New research reveals that trifarotene, a fourth-generation retinoid with potent and selective activity against only one particular retinoic acid receptor, may have an improved efficacy and safety profile compared with less selective retinoids.
The findings appear in the British Journal of Dermatology.
Trifarotene is expected to result in low systemic levels, while retaining strong activity at the skin. This is likely to lead to reduced side effects.
"The pharmacological potency of trifarotene translates from in vitro models to topically treated human skin in vivo, resulting in the modulation of biological pathways that collectively are expected to translate into strong clinical efficacy in acne," says senior author Dr. Johannes Voegel, of Galderma R&D, in France, in a news release.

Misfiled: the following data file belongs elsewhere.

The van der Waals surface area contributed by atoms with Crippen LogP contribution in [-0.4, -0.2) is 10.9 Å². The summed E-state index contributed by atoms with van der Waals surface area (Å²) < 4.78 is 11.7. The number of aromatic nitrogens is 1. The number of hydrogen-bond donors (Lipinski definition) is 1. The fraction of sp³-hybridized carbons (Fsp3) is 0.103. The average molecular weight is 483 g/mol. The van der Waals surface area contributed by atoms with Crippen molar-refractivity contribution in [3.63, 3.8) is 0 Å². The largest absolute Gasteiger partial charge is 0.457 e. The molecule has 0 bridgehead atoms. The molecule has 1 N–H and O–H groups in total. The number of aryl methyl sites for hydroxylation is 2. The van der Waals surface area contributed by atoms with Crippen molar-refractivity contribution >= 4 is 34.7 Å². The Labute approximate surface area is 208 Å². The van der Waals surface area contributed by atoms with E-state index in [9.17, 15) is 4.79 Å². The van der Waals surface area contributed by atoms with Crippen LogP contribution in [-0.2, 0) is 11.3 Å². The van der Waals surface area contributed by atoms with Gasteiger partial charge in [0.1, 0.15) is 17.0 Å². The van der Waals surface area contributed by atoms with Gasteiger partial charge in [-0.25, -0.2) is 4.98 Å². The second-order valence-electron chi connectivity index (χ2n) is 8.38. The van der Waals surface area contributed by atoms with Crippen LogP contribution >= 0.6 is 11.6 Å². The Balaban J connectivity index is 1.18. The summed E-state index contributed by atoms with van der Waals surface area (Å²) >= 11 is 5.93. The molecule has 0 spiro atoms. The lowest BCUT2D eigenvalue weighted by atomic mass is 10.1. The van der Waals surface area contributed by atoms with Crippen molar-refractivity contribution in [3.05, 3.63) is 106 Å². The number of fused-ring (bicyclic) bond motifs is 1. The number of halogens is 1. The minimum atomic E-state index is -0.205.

"As trifarotene is expected to be rapidly eliminated in the blood stream, this drug should be particularly useful for the treatment of large skin surface areas, including the back and chest of acne patients."